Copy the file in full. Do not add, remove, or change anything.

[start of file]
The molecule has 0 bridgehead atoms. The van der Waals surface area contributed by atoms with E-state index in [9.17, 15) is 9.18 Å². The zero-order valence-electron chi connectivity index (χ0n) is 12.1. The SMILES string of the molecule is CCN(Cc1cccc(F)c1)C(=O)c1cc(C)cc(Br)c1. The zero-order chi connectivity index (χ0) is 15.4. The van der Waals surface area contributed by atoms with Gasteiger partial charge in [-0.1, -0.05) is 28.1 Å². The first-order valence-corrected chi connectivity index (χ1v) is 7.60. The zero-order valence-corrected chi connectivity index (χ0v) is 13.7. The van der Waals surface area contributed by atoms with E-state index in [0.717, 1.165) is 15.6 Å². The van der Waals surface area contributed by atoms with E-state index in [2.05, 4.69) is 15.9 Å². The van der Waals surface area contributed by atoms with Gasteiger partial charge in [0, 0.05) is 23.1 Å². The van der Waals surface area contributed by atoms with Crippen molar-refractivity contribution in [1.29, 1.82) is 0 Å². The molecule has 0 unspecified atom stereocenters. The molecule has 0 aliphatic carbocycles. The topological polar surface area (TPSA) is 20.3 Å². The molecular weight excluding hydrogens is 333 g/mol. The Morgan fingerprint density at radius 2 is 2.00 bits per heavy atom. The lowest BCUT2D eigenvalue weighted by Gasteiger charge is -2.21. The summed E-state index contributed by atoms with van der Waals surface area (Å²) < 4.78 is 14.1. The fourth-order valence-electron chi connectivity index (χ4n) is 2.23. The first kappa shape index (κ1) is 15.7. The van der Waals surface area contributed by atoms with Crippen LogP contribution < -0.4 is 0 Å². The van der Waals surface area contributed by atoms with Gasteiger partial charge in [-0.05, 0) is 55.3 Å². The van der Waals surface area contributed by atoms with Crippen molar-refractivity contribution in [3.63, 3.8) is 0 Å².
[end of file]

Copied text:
The molecule has 0 bridgehead atoms. The van der Waals surface area contributed by atoms with E-state index in [9.17, 15) is 9.18 Å². The zero-order valence-electron chi connectivity index (χ0n) is 12.1. The SMILES string of the molecule is CCN(Cc1cccc(F)c1)C(=O)c1cc(C)cc(Br)c1. The zero-order chi connectivity index (χ0) is 15.4. The van der Waals surface area contributed by atoms with Gasteiger partial charge in [-0.1, -0.05) is 28.1 Å². The first-order valence-corrected chi connectivity index (χ1v) is 7.60. The zero-order valence-corrected chi connectivity index (χ0v) is 13.7. The van der Waals surface area contributed by atoms with E-state index in [0.717, 1.165) is 15.6 Å². The van der Waals surface area contributed by atoms with E-state index in [2.05, 4.69) is 15.9 Å². The van der Waals surface area contributed by atoms with Gasteiger partial charge in [0, 0.05) is 23.1 Å². The van der Waals surface area contributed by atoms with Crippen molar-refractivity contribution in [1.29, 1.82) is 0 Å². The molecule has 0 unspecified atom stereocenters. The molecule has 0 aliphatic carbocycles. The topological polar surface area (TPSA) is 20.3 Å². The molecular weight excluding hydrogens is 333 g/mol. The Morgan fingerprint density at radius 2 is 2.00 bits per heavy atom. The lowest BCUT2D eigenvalue weighted by Gasteiger charge is -2.21. The summed E-state index contributed by atoms with van der Waals surface area (Å²) < 4.78 is 14.1. The fourth-order valence-electron chi connectivity index (χ4n) is 2.23. The first kappa shape index (κ1) is 15.7. The van der Waals surface area contributed by atoms with Crippen LogP contribution < -0.4 is 0 Å². The van der Waals surface area contributed by atoms with Gasteiger partial charge in [-0.05, 0) is 55.3 Å². The van der Waals surface area contributed by atoms with Crippen molar-refractivity contribution in [3.63, 3.8) is 0 Å².